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From Troy Howard <thowar...@gmail.com>
Subject Re: [VOTE] Create Solr TLP
Date Tue, 26 Apr 2011 22:00:09 GMT
While I agree that in general "refactoring to promote reuse" is an ideal, I
think more consideration should be taken for Yoriks concerns.

The core issue seems to stem from a fundamental difference between an
application and a library.

Applications need to support one specific set of features and have those
features behave exactly as intended. Those features often are added,
removed, and changed rapidly to meet specific needs. Libraries have to
support many different use cases, and thus many different feature sets.
Those features need to operate in a way that is compatible with all posed
use cases, and so the design is more generalized. Beyond that, libraries,
which surface a public API, are responsible for backward compatibility.

The constraints on design for a library are quite different than those of an
application.

An existential question comes into play when thinking about these
distinctions. For any given feature, is it an "application layer" feature or
a "library layer" feature? It's clear that Solr was and is, at times,
developing library layer features to support application layer features.
Those library layer features should be refactored back into the Lucene
library rather than remaining in the application layer.

That said, when doing that refactoring, one must look past the initial
implementation that was created in the application layer, and find a way to
generalize the feature to be part of the library layer. This can take
a considerable amount of time, thought, discussion and engineering to come
up with an appropriate design. We must take care not to integrate
application layer features into the library layer.

Another thing to keep in mind is that Solr can be considered not just "an
application that uses Lucene", but rather the *ideal* application layer for
Lucene. Solr is basically an awesome example of what Lucene can be used for
in an application. Every feature that Lucene supports, should be available
through Solr. The opposite (that every Solr feature should be available via
Lucene) depends on the feature and can't be stated as a general rule.

So, what makes sense to me is to allow Solr developers to create features
for the application in whatever manner is most sensible for the application
need. Those features should be added to the Solr project. Then, for each of
those new features, have a discussion (and subsequently a proper Apache
vote) to determine whether or not this feature should be a library layer
feature or not. Once it's decided that it should be, an appropriate
generalized design should be proposed, agreed upon, then implemented in
Lucene. Once that is finished, the Solr feature can be updated to use the
new functionality from Lucene.

If at any point this is not working out for Solr, the application layer can
change the implementation to be what it needs to be, and then start a
discussion about how the library layer implementation can be updated to
support that.

Following that process, I really don't see a conflict at all.

I have no comment on the interpersonal dynamics other than to say that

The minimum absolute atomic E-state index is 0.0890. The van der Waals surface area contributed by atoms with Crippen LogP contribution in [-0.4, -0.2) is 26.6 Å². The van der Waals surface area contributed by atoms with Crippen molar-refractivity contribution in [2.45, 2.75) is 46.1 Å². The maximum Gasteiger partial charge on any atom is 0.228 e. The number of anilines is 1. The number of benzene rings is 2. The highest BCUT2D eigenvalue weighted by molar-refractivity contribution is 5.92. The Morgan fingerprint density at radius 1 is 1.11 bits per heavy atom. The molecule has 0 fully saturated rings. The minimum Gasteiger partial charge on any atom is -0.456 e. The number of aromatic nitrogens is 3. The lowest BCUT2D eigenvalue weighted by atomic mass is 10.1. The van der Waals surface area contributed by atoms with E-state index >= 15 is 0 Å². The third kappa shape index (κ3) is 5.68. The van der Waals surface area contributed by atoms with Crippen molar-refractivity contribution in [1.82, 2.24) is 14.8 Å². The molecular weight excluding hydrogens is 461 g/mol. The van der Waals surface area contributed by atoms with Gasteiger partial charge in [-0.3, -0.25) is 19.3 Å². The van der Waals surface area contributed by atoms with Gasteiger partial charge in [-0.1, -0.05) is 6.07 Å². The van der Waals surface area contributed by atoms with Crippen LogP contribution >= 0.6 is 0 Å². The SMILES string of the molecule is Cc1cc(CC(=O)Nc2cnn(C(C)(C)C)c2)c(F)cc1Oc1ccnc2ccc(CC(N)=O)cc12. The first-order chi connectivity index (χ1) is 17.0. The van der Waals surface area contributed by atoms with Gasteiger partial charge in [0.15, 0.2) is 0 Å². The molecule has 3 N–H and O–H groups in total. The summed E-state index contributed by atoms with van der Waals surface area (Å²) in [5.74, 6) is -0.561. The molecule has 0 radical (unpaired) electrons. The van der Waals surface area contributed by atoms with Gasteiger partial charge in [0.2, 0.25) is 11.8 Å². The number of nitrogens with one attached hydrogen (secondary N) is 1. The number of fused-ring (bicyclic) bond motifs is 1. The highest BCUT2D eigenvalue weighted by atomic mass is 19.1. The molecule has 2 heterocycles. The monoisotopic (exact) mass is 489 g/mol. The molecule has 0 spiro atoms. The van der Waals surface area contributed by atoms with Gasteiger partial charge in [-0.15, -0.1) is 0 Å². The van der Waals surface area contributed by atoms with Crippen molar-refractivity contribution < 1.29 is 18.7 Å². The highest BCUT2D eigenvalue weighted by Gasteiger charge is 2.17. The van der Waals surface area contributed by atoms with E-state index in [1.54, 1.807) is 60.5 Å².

without a clear process defined and agreed on by the group to cover these
situations, we are left with a battle of wills which is counterproductive
for all.

Thanks,
Troy


On Tue, Apr 26, 2011 at 2:15 PM, Ted Dunning <ted.dunning@gmail.com> wrote:

> -1 (non-binding since I am only a contributor, not a committer)
>
> I have looked at a bunch of the discussions on JIRA and they frankly look
> pretty silly.  How can anyone seriously say that refactoring to promote
> re-use is bad?  How can somebody veto a code contribution that adds
> important and useful capabilities?
>
> Seriously, this looks like kindergarten all over again (these are *my*
> marbles, I am going home).  It doesn't look like open source at all.
>
> Loosen up.
>
> On Tue, Apr 26, 2011 at 1:05 PM, Steven A Rowe <sarowe@syr.edu> wrote:
>
> > -1
> >
> > I think real compromise is in order, rather than serial confrontation
> > ending in divorce.
> >
> > Steve
> >
> > > -----Original Message-----
> > > From: yseeley@gmail.com [mailto:yseeley@gmail.com] On Behalf Of Yonik
> > > Seeley
> > > Sent: Tuesday, April 26, 2011 2:50 PM
> > > To: general@lucene.apache.org
> > > Subject: [VOTE] Create Solr TLP
> > >
> > > A single merged project works only when people are relatively on the
> same
> > > page,
> > > and when people feel it's mutually beneficial.  Recent events make it
> > > clear that that
> > > is no longer the case.
> > >
> > > Improvements to Solr have been recently blocked and reverted on the
> > > grounds that the new functionality was not immediately available to
> > > non-Solr users.
> > > This was obviously never part of the original idea (well actually - it
> > > was
> > > considered but rejected as too onerous).  But the past doesn't matter
> as
> > > much as the present - about how people chose to act and interpret
> > > things today.
> > >
> > > https://issues.apache.org/jira/browse/SOLR-2272
> > > http://markmail.org/message/unrvjfudcbgqatsy
> > >
> > > Some people warned us against merging at the start, and I guess it
> > > turns out they were right.
> > >
> > > I no longer feel it's in Solr's best interests to remain under the same
> > > PMC as Lucene-Java, and I know some other committers who have said
> > > they feel like Lucene got the short end of the stick.  But rather than
> > > arguing about who's right (maybe both?) since enough of us feel it's no
> > > longer
> > > mutually beneficial, we should stop fighting and just go our separate
> > > ways.
> > >
> > > Please VOTE to create a new Apache Solr TLP.
> > >
> > > Here's my +1
> > >
> > > -Yonik
> >
>

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